Sunday, November 10, 2013

Something wonderful and beautiful for you today

Here's  a video that will charm and delight you.  No, it's not kittens or puppies. Not even sharks.  It's books.

It's about 7 minutes long.

After you've seen it, tell us the most amazing thing you heard or learned from it.

(I have several!)


french sojourn said...

I think the whole overview was incredible....such a work of makes my rethink the book vs. Kindle.

I was really interested in the machine that was used early on for the typesetting.

Thank you for posting this, I think I will search out more of these.

BP said...

Wow! How time consuming printing was in ye olden days, and what a beautiful product!

Lisa Shafer said...

My mother used a linotype machine to set up a small town newspaper in the early 1940s. I'll have to show her this video. She'll be very interested in that part, as the machine he uses would be about the right age to compare with the one she used. :)

Kitty said...

The time and work involved were the first things I noticed right away, especially the process of binding the book.

I was amazed that the 1898 original dictionary was still in 'decent' condition.

I liked the idea that, given its age, it was a book still in use!

I liked seeing the baby there.

AGRJ said...

A great demonstration of the process in only seven minutes. Amazing. I can only imagine the feeling of accomplishment when the final book was bound and finished. There were no short cuts. None.

Ginger Mollymarilyn said...

Wow! That really was amazing—the workmanship, the craftsmanship, the careful miniscule detailing, all the time involved! And then, to have it all result in such a gorgeous book!

posse said...

In the pursuit of making a book, do it because you love it. Do it because you never question whether or not you have a choice.

Jennifer R. Donohue said...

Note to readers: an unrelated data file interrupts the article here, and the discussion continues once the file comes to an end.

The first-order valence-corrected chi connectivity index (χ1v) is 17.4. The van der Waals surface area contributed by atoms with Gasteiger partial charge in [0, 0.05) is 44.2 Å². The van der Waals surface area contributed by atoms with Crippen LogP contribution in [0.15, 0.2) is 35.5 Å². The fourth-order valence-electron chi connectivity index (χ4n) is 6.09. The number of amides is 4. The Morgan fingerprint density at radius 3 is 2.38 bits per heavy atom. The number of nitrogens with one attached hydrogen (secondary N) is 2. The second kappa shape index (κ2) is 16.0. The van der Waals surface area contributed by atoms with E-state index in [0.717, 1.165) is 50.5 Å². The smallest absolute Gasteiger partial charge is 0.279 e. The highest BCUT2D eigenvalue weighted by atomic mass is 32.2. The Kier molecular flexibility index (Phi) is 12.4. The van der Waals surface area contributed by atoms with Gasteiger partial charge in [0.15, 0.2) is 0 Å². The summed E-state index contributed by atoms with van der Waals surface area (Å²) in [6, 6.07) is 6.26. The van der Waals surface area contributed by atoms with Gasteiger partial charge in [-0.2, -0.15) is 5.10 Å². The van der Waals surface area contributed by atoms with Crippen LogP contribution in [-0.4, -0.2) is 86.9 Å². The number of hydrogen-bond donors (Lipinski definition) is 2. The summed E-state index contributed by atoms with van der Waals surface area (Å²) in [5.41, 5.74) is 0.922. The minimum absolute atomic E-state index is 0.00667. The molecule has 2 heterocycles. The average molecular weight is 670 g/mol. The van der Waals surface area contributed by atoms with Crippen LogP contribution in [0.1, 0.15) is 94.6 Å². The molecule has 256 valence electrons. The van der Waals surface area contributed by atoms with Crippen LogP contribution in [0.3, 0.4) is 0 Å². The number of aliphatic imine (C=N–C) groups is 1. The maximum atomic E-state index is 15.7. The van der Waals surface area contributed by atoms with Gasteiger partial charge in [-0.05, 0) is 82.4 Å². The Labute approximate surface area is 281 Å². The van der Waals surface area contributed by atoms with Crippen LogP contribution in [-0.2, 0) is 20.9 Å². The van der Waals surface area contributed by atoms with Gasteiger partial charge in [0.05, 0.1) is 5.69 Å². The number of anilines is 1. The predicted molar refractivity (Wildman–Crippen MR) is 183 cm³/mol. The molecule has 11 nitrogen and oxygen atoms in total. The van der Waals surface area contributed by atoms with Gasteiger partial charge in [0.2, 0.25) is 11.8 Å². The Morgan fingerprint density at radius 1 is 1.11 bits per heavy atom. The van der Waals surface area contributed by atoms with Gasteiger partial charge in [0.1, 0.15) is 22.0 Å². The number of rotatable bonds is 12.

All righty. First off, I want his "grandfather's favorite reading chair", as it would match my red leather couch quite nicely (we call it the blood couch.)

Things I learned:

1. I had no idea the "bumps" on the spine were a result of the pages having been sewn to linen like that, and then bound in thread after the covers were affixed to make sure they remained prominent.

2. I'd never seen the "frames" on which books were sewn.

3. I wonder what the ink smells like as things are printed.

4. Books sure do get smacked around a lot.

5. This whole process was very satisfying to watch on a neurotic and bookly spiritual level. With or without the strings.

6. In fact, I might have preferred it without, to better listen to the machines as they ran.

HK said...

I agree with Jennifer R Donohue. The book binding just blew me away. Everything from the sewing of it, to what the bumps stood for on books. Amazing.

I was also curious why they cut the books, then shape them into the curve. (They have to shape the curve!)

Very cool. Thank you for sharing.

Jeanne said...

I think, as a graphic artist/writer who came up in the field just as computers and "desktop publishing" took hold, that I have grown so accustomed to the instant gratification of typing up words, applying push-button formatting and spewing it from a laser printer that I have completely lost sight of what used to go into making one single book.

This is amazing. I don't know why I never realized they would be hand-sewn, let alone did I ponder how such precision was achieved. My jaw was dropped by the end.

LynnRodz said...

I love books and this video only brings more appreciation for the craftsmanship and work that goes into making, printing and binding a book. After I saw the video this morning (I somehow missed this post yesterday) I went to my library and took down several of my leather bound old books. I touched them with renewed appreciation. I think one of the most amazing things is the length of time it took to bring the book to fruition.

William Plante said...

The beautiful baby at 1:09.

Landra said...

The fact that this was over 10 years of work just to get all the pages set. The dedication floors me. I have the urge to purchase one of these babies right now.

Elissa M said...

There is an amazing book museum in Mainz, Germany (Gutenberg's stomping grounds). Having visited it (twice!), I was well aware of the craftsmanship required to hand-make a book.

The artistry and dedication demonstrated in this film is awesome, in every sense of the word.